For hundreds of years, the only way to revisit an era, period, or even person imagery was through paintings, sculptures, or other similar artistic forms. It was only in the year 1826, when the French inventor Joseph Nicéphore Niépce took advantage of a tin plate covered with a derivative of a photosensitive oil, to make a portrait of his sight. The result of this, after eight hours of exposure to light to be ready, was considered the first photograph, being nicknamed, by its creator, “Heliography”.
Since then, innumerable other – and more technological – ways of portraying a person or situation have been created coming to the picture as we know it today. However, the question that remains in the air is why the images, more and more equal to reality, are so important for the human being?
A study by the National Academy of Sciences of the United States of America has pointed out that human memory is easier to remember from an image than from anything written. The article points out that people can remember more than 2,000 photos with at least 90% accuracy in recognition tests over a period of several days, even with brief presentation times throughout the learning process. That is, the images mark people’s memory much more than a text.
It is believed that such thinking dates back hundreds of years before the advent of photography. The great Roman orator, Cicero, believed in the importance of using images in his speeches. Two thousand years ago, he recommended using images as part of memory training. He also used visual aids, in the form of props, in his speeches.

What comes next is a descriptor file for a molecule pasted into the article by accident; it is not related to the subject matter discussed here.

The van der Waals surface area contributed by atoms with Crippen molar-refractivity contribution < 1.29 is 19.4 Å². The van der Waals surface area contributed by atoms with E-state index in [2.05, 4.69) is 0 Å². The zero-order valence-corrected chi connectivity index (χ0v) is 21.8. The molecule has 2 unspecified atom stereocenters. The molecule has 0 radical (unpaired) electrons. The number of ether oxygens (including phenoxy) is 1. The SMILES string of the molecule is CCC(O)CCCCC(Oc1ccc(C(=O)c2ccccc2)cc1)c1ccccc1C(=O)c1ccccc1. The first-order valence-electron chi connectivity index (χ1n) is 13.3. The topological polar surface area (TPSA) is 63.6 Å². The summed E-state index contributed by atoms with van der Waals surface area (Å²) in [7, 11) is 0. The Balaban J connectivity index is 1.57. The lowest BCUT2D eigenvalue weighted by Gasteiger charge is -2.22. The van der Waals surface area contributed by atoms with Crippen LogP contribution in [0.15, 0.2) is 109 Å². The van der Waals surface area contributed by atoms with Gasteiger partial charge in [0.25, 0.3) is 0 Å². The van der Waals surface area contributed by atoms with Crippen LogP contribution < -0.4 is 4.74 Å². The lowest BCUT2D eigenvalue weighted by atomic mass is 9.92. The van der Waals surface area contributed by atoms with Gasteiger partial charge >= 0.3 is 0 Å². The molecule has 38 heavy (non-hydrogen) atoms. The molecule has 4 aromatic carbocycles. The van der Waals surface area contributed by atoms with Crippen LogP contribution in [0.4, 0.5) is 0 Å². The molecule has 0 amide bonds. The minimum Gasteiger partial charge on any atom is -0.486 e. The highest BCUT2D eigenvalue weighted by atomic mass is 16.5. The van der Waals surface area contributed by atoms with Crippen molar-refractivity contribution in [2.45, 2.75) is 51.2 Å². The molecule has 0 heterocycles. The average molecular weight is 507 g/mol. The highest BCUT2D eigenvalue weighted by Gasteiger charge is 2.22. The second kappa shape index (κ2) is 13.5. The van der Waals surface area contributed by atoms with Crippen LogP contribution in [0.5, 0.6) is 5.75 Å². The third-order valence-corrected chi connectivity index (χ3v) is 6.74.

This fact is known as the image superiority effect. When we read a text or hear an audio version of it, we are likely to remember only 10% of the information three days later. However, it is much more likely that we will remember information for a longer period if the text (or audio version) is presented with suitable images. In fact, if the information is presented to us as text combined with relevant images, we are likely to remember 65% of the information for up to 3 days later.
Hulton Archive and the use of the image in different areas
Located in the city of London, England, Getty Images’ Hulton Archive seeks to heal this need of people to have the most of history illustrated by images. With more than 80 million images dating from the beginning of the advent of photography in the first half of the nineteenth century, the image bank helps journalists, photographers and curious people to present image references of an important period or person.
In recent years, the advertising industry has been a major partner of Hulton Archive and other image files. This is because, more and more, the public has been interested in seeing a union between modern articles, be they clothes, drinks or even technological devices, with people or scenarios of other periods or times. The unusual of such situations has attracted and still attracts people’s interest in encountering them.
That is, at the end of this text, it is visible that, as the old saying says, a picture is worth – even – more than a thousand words – and texts.